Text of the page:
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Lead Increment Scientist's Highlights for the week of Jan. 30, 2012
02.13.12
 
ISSAC (camera on the right) and EKAM (camera on the left) are set-up inside the WORF rack in front of the lab window. (NASA) ISSAC (camera on the right) and EarthKAM (camera on the left) are set-up inside the WORF rack in front of the lab window. (NASA)
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The sakura, or cherry blossoms, were recorded floating in microgravity using a 3D camera. (JAXA) The sakura, or cherry blossoms, were recorded floating in microgravity using a 3D camera. (JAXA)
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(Highlights: Week of January 30, 2012) -- Nineteen runs have been completed out of a total of 29 planned for the Capillary Flow Experiments - 2 (CFE-2) during Increments 29 and 30. This is a suite of fluid physics investigations that study how fluids move up surfaces in microgravity. Results of this investigation aim to improve current computer models that are used by designers of low gravity fluid systems and may improve fluid transfer systems for water on future spacecraft. On Earth, CFE-2 results are also being considered for improving fluid flow in miniaturized biological devices used for health screening and analysis.

Don Pettit completed the "Shuttle, Satellite, and Rocket" model and the "Land Yacht" model for the LEGO® Bricks investigation. This educational activity includes a series of toy LEGO® kits that are assembled on orbit and used to demonstrate scientific concepts. He recorded the construction for an educational video. NASA and the education toy company are working together to use the unique learning environment of microgravity to promote student interest in science, technology, engineering and mathematics content and careers.

More than 100 schools from around the world participated in the winter session for the Earth Knowledge Acquired by Middle School Students (EarthKAM). Students used the onboard EarthKAM camera in the Window Observational Research Facility (WORF) to take Earth observation photos. WORF is a facility equipped with Earth science remote sensing instruments in the Destiny science window with the highest quality optics ever flown on a human-occupied spacecraft. EarthKAM is a NASA education program that offers a powerful way for students to investigate Earth from the unique perspective of space. The image collection is posted on the EarthKAM website for both public use and participating classrooms around the world.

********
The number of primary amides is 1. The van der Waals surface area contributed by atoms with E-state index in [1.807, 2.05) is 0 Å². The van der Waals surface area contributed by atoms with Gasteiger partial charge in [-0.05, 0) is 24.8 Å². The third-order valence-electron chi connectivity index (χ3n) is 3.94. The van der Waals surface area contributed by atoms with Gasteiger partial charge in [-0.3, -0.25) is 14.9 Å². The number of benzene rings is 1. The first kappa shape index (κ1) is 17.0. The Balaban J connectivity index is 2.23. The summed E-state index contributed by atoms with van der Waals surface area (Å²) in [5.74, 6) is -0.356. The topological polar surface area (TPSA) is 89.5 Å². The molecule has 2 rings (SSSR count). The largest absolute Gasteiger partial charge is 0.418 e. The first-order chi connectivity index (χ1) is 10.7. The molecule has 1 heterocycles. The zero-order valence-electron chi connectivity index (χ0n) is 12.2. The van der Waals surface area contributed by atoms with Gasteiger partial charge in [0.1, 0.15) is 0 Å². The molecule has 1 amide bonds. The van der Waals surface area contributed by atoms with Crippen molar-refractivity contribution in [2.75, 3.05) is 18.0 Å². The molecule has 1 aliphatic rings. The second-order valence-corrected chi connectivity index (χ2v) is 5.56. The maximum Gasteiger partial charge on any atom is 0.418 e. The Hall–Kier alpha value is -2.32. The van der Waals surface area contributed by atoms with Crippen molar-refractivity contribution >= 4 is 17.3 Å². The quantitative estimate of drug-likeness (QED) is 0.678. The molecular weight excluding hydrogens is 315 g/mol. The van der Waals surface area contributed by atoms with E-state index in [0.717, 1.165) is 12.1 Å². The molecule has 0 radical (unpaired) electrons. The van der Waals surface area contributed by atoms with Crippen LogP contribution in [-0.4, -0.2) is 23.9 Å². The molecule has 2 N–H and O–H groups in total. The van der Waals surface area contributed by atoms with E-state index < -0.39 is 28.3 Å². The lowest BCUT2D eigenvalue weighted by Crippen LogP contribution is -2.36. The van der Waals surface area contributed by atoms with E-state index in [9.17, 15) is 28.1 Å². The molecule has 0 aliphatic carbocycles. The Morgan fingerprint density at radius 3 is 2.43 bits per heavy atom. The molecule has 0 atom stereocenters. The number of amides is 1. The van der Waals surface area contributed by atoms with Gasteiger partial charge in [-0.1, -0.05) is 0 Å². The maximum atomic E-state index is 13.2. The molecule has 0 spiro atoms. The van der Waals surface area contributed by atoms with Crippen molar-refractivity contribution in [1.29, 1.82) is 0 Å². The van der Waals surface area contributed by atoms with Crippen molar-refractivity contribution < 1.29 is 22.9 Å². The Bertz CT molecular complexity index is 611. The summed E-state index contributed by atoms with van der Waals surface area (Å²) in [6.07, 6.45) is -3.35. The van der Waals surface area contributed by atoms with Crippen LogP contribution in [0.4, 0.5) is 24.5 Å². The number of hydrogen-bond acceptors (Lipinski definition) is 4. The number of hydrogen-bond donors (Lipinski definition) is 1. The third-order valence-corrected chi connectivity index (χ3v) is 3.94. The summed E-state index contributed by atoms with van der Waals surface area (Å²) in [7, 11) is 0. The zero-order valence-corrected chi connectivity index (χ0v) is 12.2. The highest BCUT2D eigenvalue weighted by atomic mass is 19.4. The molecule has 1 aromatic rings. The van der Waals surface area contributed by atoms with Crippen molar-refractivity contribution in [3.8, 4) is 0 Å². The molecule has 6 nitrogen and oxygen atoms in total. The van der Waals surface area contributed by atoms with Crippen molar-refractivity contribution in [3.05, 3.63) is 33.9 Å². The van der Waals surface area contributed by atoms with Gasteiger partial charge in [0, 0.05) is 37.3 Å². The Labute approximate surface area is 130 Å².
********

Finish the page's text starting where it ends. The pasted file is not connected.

The International Space Station Agricultural Camera (ISSAC) recently focused on the United States. ISSAC takes frequent images, in visible and infrared light, principally of vegetated areas -- growing crops, grasslands and forests. The sensor also is being used to study dynamic Earth processes around the world, such as melting glaciers, ecosystem responses to seasonal changes, and human impacts including rapid-response monitoring of natural disasters. ISSAC has captured a total of 2,550 images to date for Increments 29 and 30.

The Crew Earth Observations (CEO) team created several time-lapsed videos from a series of still images taken onboard the International Space Station. This investigation allows crew members to photograph natural and human-made events on Earth. The photographs record the Earth's surface changes over time, along with dynamic events such as storms, floods, fires and volcanic eruptions. These images provide researchers on Earth with key data to understand the planet from the perspective of the space station.

On Feb. 2, Pettit performed the Space Sakura Educational investigation for the Japan Aerospace Exploration Agency .The sakura, or cherry blossoms, were recorded floating in microgravity using a 3D camera to be used for an education/public out-reach video.



Jorge Sotomayor, Lead Increment Scientist
Expedition 29/30


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